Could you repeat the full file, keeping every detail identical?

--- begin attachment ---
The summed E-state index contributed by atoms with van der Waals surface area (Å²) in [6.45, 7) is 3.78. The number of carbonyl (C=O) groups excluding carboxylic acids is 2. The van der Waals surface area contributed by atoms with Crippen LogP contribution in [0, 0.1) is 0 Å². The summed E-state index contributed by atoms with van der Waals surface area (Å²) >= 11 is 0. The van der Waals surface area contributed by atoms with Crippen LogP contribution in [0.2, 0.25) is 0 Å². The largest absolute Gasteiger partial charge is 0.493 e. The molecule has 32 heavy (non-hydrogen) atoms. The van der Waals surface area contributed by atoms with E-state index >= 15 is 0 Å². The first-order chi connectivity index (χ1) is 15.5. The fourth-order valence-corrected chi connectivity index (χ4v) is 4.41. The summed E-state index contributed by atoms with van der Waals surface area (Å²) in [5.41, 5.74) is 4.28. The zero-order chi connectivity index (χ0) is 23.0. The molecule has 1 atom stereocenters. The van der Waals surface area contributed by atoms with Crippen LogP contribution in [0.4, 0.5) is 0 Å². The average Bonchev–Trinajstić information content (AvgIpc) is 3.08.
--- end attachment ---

The summed E-state index contributed by atoms with van der Waals surface area (Å²) in [6.45, 7) is 3.78. The number of carbonyl (C=O) groups excluding carboxylic acids is 2. The van der Waals surface area contributed by atoms with Crippen LogP contribution in [0, 0.1) is 0 Å². The summed E-state index contributed by atoms with van der Waals surface area (Å²) >= 11 is 0. The van der Waals surface area contributed by atoms with Crippen LogP contribution in [0.2, 0.25) is 0 Å². The largest absolute Gasteiger partial charge is 0.493 e. The molecule has 32 heavy (non-hydrogen) atoms. The van der Waals surface area contributed by atoms with E-state index >= 15 is 0 Å². The first-order chi connectivity index (χ1) is 15.5. The fourth-order valence-corrected chi connectivity index (χ4v) is 4.41. The summed E-state index contributed by atoms with van der Waals surface area (Å²) in [5.41, 5.74) is 4.28. The zero-order chi connectivity index (χ0) is 23.0. The molecule has 1 atom stereocenters. The van der Waals surface area contributed by atoms with Crippen LogP contribution in [0.4, 0.5) is 0 Å². The average Bonchev–Trinajstić information content (AvgIpc) is 3.08.